2. I could picture the boy, and I really got a sense of him, his surroundings, the whole thing. It felt like Ray Bradbury's "Something Wicked This Way Comes" -- in the best possible way.

    That said, I agree with Lisa. With his level of detail re: getting around the nuns, I assumed he'd been there for years. To find out he was there for 10 days, and that his father had recently (presumedly?) died, jarred me. I had gotten the sense from the opening that he was this happy-go-lucky kid, off on an adventure, trying to solve a puzzle. To then find out that the "puzzle" leads to the last present his dead father left him explains motivation, but doesn't fit with the tone of the opening.

    I'm guessing you were going for suspense, and I love that you weren't pounding the reader over the head -- nice, subtle work. However, I do feel like it needs a little more grief or reaction seeded in earlier, and some explanation of how he knows the orphanage so well after only 10 days.

    Also, the mini-tornado things are going to play a part later, right? I found them intriguing, and my mind automatically went to paranormal (added to the cryptic, ancient sounding puzzle) but I wasn't sure. If they don't play a part, might want to edit out... they seemed quite important.

    Great job!

  3. The first sentence feels a little off, like he's "holding his breath just wide enough to check" which makes no sense. Maybe split it into two sentences?

    And I agree with others, maybe cut out a paragraph or so of sneaking out to move up the action

    I love Charlie and really want to know more about him, but I'm also confused. Why is he in the orphanage?

    The conversation between Charlie and Arne is great, but parts of it seem to establish stuff the characters know and might not say aloud

    You have a lot of "feeling, action" sentences. I think we can get the feeling from the action."

    Their chorused "Legs" comes out of no where. Maybe give us Charlie's thought process on this.

    Great start so far though!

  4. Thanks for the comments. The mini tornadoes do foreshadow the much bigger storm about to hit - but I think I may cut them down since it sounds like I still have too much there. And the puzzle is several stanzas long - I'll look back at it and see if I can reword it - it has a certain rhythm that I want to preserve and the answer does fit with it - but I do see how you would think its repetitive. The other comments are great and I really appreciate them - I have been trying to work in the time period by references to clothes and the wagon but I think I'll try something a bit more direct since it is a specific time and place in history. And I agree on Charlie and his grief - I wasnt sure if he was coming across too carefree or if the urgency was there so helpful to know you want to see more.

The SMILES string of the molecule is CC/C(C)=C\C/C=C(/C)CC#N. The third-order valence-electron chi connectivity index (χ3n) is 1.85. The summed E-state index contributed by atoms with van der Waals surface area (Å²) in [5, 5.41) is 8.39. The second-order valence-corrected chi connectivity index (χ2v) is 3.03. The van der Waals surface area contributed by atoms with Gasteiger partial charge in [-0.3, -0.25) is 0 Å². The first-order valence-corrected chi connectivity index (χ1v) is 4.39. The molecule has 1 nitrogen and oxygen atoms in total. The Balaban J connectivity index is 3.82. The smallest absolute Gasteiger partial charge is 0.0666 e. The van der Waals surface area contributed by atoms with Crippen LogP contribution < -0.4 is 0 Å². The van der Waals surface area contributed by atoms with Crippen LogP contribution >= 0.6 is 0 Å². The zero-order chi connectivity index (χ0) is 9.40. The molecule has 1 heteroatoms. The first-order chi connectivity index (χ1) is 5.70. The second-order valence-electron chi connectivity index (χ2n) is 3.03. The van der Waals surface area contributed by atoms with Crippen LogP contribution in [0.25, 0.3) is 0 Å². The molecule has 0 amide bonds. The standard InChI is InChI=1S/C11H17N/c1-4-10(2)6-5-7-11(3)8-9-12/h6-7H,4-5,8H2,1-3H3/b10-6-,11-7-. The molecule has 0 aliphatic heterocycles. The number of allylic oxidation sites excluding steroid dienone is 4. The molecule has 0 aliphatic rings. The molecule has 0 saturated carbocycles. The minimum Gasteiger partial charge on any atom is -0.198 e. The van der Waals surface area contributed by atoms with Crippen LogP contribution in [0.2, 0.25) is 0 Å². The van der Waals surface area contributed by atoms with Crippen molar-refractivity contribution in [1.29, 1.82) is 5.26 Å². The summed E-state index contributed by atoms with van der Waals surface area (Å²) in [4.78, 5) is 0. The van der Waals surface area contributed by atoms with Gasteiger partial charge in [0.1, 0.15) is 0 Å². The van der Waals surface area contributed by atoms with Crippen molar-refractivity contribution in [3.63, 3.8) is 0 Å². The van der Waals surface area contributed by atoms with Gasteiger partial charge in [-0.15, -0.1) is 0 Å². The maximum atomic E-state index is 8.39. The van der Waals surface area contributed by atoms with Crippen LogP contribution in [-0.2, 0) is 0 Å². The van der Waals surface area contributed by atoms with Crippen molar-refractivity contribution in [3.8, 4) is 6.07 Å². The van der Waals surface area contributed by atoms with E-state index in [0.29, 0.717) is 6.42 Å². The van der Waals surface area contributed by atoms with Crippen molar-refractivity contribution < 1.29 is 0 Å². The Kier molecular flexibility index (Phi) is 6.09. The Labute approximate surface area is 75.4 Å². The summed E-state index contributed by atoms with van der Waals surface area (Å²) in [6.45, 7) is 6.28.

5. (Sorry this comment is so late!)
    I LOVE Charlie. He reminds me of a young quick-witted, observant little Sherlock Holmes or something, but with a good dose of Goonies on-the-fly sword fighting and interesting friends. (Arne was great.) I think with him being at the orphanage for 10 days, all of his observances would make sense if he keeps that kind of behavior up throughout the book--never missing out on clues and details--which would amp up the clue/puzzle thing (which was great). I do agree about the time period, though I noticed the wagon, the gas lights, the straw hat, and also the "dock rats" which seemed historical to me. So well done on creating that tone!
    Anything else I noticed has already been commented on--I can't wait to read your revisions. I love your writing style and of course Charlie is way too much fun to not follow him along some more. (My daughter would love this in a few years--Charlie reminds me of her a bit. She didn't get her observational skills from me.)